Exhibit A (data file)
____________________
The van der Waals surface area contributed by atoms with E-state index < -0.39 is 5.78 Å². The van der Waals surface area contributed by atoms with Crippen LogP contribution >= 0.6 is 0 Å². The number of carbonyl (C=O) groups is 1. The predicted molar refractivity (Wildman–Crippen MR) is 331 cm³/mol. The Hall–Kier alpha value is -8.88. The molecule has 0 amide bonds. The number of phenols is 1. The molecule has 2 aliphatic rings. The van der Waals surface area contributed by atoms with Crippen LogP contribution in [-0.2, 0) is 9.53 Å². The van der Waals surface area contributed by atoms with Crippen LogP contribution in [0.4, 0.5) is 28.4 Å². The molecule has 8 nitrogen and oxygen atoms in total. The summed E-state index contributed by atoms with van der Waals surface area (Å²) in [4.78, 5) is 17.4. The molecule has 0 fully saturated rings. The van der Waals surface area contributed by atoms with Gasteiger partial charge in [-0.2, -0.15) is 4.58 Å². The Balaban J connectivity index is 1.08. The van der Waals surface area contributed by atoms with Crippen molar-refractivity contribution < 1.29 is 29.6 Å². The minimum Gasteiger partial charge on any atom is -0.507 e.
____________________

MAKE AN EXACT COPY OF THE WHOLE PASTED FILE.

The van der Waals surface area contributed by atoms with E-state index < -0.39 is 5.78 Å². The van der Waals surface area contributed by atoms with Crippen LogP contribution >= 0.6 is 0 Å². The number of carbonyl (C=O) groups is 1. The predicted molar refractivity (Wildman–Crippen MR) is 331 cm³/mol. The Hall–Kier alpha value is -8.88. The molecule has 0 amide bonds. The number of phenols is 1. The molecule has 2 aliphatic rings. The van der Waals surface area contributed by atoms with Crippen LogP contribution in [-0.2, 0) is 9.53 Å². The van der Waals surface area contributed by atoms with Crippen LogP contribution in [0.4, 0.5) is 28.4 Å². The molecule has 8 nitrogen and oxygen atoms in total. The summed E-state index contributed by atoms with van der Waals surface area (Å²) in [4.78, 5) is 17.4. The molecule has 0 fully saturated rings. The van der Waals surface area contributed by atoms with Gasteiger partial charge in [-0.2, -0.15) is 4.58 Å². The Balaban J connectivity index is 1.08. The van der Waals surface area contributed by atoms with Crippen molar-refractivity contribution < 1.29 is 29.6 Å². The minimum Gasteiger partial charge on any atom is -0.507 e.